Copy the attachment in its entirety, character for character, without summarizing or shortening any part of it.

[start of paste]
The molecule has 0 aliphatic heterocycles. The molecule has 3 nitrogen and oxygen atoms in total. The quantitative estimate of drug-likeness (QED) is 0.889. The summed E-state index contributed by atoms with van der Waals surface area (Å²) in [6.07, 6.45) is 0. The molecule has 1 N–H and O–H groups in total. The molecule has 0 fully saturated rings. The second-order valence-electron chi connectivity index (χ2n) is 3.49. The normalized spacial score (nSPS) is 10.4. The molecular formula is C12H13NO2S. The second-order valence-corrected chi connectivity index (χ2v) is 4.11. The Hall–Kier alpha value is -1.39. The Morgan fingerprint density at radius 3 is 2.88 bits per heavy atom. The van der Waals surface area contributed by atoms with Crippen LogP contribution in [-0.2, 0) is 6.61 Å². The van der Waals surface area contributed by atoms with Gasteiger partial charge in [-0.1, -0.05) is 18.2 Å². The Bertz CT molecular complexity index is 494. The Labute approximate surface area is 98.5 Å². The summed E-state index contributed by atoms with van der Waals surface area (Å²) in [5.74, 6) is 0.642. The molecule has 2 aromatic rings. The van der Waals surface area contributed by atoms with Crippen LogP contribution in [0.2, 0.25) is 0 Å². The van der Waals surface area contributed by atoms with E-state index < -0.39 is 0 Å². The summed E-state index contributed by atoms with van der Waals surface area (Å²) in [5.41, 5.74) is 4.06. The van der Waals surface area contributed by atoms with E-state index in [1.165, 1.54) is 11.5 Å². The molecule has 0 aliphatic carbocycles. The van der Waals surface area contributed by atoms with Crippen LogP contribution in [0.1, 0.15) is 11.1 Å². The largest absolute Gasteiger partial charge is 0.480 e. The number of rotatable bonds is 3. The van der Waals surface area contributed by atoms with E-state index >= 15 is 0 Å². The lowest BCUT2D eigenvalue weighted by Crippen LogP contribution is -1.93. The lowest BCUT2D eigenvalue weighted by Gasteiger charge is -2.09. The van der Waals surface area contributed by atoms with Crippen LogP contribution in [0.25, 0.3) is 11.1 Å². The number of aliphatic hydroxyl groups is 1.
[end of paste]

The molecule has 0 aliphatic heterocycles. The molecule has 3 nitrogen and oxygen atoms in total. The quantitative estimate of drug-likeness (QED) is 0.889. The summed E-state index contributed by atoms with van der Waals surface area (Å²) in [6.07, 6.45) is 0. The molecule has 1 N–H and O–H groups in total. The molecule has 0 fully saturated rings. The second-order valence-electron chi connectivity index (χ2n) is 3.49. The normalized spacial score (nSPS) is 10.4. The molecular formula is C12H13NO2S. The second-order valence-corrected chi connectivity index (χ2v) is 4.11. The Hall–Kier alpha value is -1.39. The Morgan fingerprint density at radius 3 is 2.88 bits per heavy atom. The van der Waals surface area contributed by atoms with Crippen LogP contribution in [-0.2, 0) is 6.61 Å². The van der Waals surface area contributed by atoms with Gasteiger partial charge in [-0.1, -0.05) is 18.2 Å². The Bertz CT molecular complexity index is 494. The Labute approximate surface area is 98.5 Å². The summed E-state index contributed by atoms with van der Waals surface area (Å²) in [5.74, 6) is 0.642. The molecule has 2 aromatic rings. The van der Waals surface area contributed by atoms with Crippen LogP contribution in [0.2, 0.25) is 0 Å². The van der Waals surface area contributed by atoms with E-state index < -0.39 is 0 Å². The summed E-state index contributed by atoms with van der Waals surface area (Å²) in [5.41, 5.74) is 4.06. The van der Waals surface area contributed by atoms with E-state index in [1.165, 1.54) is 11.5 Å². The molecule has 0 aliphatic carbocycles. The van der Waals surface area contributed by atoms with Crippen LogP contribution in [0.1, 0.15) is 11.1 Å². The largest absolute Gasteiger partial charge is 0.480 e. The number of rotatable bonds is 3. The van der Waals surface area contributed by atoms with E-state index >= 15 is 0 Å². The lowest BCUT2D eigenvalue weighted by Crippen LogP contribution is -1.93. The lowest BCUT2D eigenvalue weighted by Gasteiger charge is -2.09. The van der Waals surface area contributed by atoms with Crippen LogP contribution in [0.25, 0.3) is 11.1 Å². The number of aliphatic hydroxyl groups is 1.